Specific higher levels of serum uric acid might have a protective effect on bone mineral density within a Chinese population over 60 years old: a cross-sectional study from northeast China
Authors Chen F, Wang Y, Guo Y, Wang J, Yang A, Lv Q, Liu Y, Ma G, Liu Y, Wang D
Received 5 September 2018
Accepted for publication 17 February 2019
Published 12 June 2019 Volume 2019:14 Pages 1065—1073
Checked for plagiarism Yes
Review by Single anonymous peer review
Peer reviewer comments 3
Editor who approved publication: Prof. Dr. Zhi-Ying Wu
Feng Chen,1 Yingfang Wang,1 Yan Guo,1 Jiabei Wang,1 Aolin Yang,2 Qingqing Lv,2 Yixuan Liu,1 Guojing Ma,1 Ying Liu,3 Difei Wang1
1Department of Geriatrics, The First Affiliated Hospital of China Medical University, Shenyang, Liaoning 110001, People’s Republic of China; 2Department of Nutrition, the First Affiliated Hospital of China Medical University, Shenyang, Liaoning 110001, People’s Republic of China; 3Department of Biochemistry and Molecular Biology, China Medical University, Shenyang, Liaoning 110122, People’s Republic of China
Background and objective: Oxidative stress has been demonstrated to be a mechanism that leads to bone mass reduction, and according to many studies, serum uric acid (UA) is a strong endogenous antioxidant that can protect bone mineral density (BMD). To date, there have been no large-scale, cross-sectional studies based on the population in northeast China to assess the relationship between serum UA and BMD. Therefore, we examined the association between serum UA and BMD among a Chinese population older than 60 years old in northeast China.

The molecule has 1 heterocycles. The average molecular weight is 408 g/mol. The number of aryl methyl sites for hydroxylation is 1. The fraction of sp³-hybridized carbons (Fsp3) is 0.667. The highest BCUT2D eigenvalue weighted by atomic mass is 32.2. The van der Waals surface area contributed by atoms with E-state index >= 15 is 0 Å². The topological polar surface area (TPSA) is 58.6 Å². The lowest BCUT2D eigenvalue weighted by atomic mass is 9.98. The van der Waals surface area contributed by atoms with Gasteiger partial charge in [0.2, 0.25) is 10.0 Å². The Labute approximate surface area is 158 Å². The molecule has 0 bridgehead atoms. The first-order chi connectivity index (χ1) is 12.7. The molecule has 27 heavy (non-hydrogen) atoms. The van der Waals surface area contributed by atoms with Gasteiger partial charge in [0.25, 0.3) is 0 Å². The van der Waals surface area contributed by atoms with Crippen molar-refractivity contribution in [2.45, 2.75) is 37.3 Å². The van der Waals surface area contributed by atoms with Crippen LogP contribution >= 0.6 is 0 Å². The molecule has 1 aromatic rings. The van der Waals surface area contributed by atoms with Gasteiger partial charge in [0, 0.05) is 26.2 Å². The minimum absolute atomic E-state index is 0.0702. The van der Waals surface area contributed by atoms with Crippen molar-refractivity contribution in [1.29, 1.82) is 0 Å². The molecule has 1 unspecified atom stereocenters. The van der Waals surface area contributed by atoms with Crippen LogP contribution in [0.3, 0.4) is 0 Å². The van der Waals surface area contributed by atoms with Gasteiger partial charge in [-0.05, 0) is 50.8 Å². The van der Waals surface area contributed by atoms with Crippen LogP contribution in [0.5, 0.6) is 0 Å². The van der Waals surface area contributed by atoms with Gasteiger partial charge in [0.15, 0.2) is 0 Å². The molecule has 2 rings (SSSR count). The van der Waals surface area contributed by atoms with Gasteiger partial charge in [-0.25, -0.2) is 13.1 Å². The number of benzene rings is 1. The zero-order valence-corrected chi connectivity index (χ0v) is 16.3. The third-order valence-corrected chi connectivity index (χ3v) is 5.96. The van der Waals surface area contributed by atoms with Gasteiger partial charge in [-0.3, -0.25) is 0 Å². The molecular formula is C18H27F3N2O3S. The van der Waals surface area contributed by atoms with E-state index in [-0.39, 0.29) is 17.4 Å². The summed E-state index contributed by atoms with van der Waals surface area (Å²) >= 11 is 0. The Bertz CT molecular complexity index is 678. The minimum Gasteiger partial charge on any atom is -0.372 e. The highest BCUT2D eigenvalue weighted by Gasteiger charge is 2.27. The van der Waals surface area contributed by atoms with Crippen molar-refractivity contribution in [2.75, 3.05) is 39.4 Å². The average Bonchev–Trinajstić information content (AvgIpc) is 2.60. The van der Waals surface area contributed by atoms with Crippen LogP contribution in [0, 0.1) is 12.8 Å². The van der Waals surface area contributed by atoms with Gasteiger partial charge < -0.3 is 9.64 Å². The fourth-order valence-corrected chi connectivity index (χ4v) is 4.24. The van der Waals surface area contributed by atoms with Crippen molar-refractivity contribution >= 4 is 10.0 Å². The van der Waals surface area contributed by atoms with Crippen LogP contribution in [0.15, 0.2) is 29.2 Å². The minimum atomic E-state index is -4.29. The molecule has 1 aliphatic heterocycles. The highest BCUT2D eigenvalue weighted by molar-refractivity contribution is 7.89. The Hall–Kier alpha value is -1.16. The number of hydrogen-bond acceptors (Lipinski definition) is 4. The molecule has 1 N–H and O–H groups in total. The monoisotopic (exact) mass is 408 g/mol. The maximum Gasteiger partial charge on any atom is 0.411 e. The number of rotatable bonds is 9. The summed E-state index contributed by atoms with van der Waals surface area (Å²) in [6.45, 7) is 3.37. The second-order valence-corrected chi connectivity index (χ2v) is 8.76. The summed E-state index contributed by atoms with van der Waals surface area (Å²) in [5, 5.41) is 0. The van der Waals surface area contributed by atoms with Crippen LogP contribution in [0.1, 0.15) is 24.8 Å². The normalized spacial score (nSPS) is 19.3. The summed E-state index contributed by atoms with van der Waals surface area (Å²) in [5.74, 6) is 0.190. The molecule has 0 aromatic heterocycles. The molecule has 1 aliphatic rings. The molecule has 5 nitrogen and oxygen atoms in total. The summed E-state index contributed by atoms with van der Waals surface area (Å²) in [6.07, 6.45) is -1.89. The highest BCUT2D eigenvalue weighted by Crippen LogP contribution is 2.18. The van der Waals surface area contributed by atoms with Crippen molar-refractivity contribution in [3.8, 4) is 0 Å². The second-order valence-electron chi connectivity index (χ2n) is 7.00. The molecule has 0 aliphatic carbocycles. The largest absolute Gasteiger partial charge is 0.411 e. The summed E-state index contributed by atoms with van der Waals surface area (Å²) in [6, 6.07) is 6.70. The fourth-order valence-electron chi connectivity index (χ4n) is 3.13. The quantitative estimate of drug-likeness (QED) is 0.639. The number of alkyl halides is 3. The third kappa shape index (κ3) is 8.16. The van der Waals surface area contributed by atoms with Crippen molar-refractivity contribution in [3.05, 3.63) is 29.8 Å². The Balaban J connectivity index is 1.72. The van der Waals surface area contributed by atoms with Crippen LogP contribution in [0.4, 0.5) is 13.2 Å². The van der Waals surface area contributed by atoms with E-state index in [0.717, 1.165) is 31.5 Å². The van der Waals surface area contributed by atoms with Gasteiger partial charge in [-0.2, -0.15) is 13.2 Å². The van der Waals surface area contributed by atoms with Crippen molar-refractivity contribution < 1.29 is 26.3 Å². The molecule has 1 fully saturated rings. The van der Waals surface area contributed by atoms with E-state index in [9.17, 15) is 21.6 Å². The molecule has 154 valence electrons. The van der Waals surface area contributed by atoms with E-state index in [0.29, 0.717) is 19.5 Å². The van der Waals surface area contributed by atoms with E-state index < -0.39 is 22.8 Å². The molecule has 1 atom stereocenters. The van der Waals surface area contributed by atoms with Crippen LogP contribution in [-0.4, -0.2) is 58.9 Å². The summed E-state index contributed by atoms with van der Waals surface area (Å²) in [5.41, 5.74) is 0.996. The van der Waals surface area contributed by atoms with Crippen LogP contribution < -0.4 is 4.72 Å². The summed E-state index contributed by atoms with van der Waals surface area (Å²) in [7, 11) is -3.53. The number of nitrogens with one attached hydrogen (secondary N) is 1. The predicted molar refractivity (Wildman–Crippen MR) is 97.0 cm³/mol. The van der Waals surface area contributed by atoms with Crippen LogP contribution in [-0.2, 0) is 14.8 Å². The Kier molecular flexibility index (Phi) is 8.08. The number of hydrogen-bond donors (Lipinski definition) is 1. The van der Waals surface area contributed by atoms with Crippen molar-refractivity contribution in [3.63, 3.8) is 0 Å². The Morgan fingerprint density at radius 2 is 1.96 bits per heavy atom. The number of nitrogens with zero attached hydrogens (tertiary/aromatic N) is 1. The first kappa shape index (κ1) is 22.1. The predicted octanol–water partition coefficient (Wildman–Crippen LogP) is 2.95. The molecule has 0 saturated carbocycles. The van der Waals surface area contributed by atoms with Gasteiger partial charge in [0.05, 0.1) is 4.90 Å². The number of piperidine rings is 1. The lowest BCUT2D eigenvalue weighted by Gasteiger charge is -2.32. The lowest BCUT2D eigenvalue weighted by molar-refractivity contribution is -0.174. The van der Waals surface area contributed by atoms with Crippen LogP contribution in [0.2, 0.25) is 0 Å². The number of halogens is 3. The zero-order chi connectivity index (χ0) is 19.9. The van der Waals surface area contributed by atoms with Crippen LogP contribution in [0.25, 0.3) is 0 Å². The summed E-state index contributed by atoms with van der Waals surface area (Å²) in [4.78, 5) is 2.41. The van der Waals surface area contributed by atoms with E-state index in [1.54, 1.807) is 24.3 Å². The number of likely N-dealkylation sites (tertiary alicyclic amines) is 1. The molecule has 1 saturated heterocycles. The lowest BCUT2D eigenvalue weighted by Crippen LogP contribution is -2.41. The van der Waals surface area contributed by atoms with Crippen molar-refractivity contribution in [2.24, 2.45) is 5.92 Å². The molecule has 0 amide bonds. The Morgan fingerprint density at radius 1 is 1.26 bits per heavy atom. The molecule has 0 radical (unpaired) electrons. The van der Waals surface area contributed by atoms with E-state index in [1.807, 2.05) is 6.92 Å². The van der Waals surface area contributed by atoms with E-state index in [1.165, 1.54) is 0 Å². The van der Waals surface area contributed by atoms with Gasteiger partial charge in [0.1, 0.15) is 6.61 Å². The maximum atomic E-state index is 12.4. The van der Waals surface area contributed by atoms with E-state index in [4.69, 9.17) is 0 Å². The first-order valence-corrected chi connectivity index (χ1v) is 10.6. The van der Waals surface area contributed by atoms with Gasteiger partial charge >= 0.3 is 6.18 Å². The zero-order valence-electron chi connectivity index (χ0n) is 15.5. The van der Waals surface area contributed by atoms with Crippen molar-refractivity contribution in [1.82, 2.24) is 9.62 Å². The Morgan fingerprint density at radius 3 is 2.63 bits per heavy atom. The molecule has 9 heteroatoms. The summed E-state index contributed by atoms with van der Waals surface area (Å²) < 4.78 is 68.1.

Methods: This research was a cross-sectional study of 3465 Chinese individuals over 60 years old in nine communities from the city of Shenyang, which is the capital of northeast China’s Liaoning Province. Participants were stratified into three groups by serum UA or BMD levels, and then Pearson’s correlation analysis and multiple regression analysis were used to study the relationship between serum UA and BMD.
Results: We found that participants with higher serum UA levels had significantly greater BMD and T-values compared to those of participants with lower serum UA levels. After adjusting for confounding factors, Pearson’s correlation analysis and multiple regression analysis showed that higher serum UA levels remained associated with higher BMD levels (P<0.05). In different models, the prevalence of osteoporosis (OP) among participants with higher serum UA levels was reduced by 23% to 26% (P<0.05) compared to that in individuals with lower serum UA levels. In addition, serum UA levels were negatively correlated with estimated glomerular filtration rate (eGFR) and positively correlated with 25-hydroxy vitamin D3 [25-(OH)D3] (P<0.05).
Conclusion: We concluded that higher serum UA levels are associated with greater BMD, and serum UA might have a protective effect on bone metabolism due to its antioxidant properties.
Keywords: serum uric acid, bone mineral density, osteoporosis
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